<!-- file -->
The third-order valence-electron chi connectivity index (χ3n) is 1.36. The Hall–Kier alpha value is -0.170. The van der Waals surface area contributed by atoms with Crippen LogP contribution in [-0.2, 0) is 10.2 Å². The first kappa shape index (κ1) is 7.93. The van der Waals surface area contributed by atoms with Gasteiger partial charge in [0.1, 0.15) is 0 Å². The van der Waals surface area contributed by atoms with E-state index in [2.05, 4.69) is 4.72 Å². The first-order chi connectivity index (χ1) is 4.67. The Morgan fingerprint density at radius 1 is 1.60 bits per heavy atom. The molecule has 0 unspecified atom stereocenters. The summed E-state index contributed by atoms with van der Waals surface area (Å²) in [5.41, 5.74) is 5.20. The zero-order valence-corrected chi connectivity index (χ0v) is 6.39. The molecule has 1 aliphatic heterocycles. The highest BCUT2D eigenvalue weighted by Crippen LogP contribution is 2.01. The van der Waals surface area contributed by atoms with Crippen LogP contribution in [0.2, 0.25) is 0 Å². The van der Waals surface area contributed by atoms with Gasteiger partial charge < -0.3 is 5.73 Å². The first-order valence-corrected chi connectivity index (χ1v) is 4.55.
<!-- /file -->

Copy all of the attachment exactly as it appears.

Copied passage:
The third-order valence-electron chi connectivity index (χ3n) is 1.36. The Hall–Kier alpha value is -0.170. The van der Waals surface area contributed by atoms with Crippen LogP contribution in [-0.2, 0) is 10.2 Å². The first kappa shape index (κ1) is 7.93. The van der Waals surface area contributed by atoms with Gasteiger partial charge in [0.1, 0.15) is 0 Å². The van der Waals surface area contributed by atoms with E-state index in [2.05, 4.69) is 4.72 Å². The first-order chi connectivity index (χ1) is 4.67. The Morgan fingerprint density at radius 1 is 1.60 bits per heavy atom. The molecule has 0 unspecified atom stereocenters. The summed E-state index contributed by atoms with van der Waals surface area (Å²) in [5.41, 5.74) is 5.20. The zero-order valence-corrected chi connectivity index (χ0v) is 6.39. The molecule has 1 aliphatic heterocycles. The highest BCUT2D eigenvalue weighted by Crippen LogP contribution is 2.01. The van der Waals surface area contributed by atoms with Crippen LogP contribution in [0.2, 0.25) is 0 Å². The van der Waals surface area contributed by atoms with Gasteiger partial charge < -0.3 is 5.73 Å². The first-order valence-corrected chi connectivity index (χ1v) is 4.55.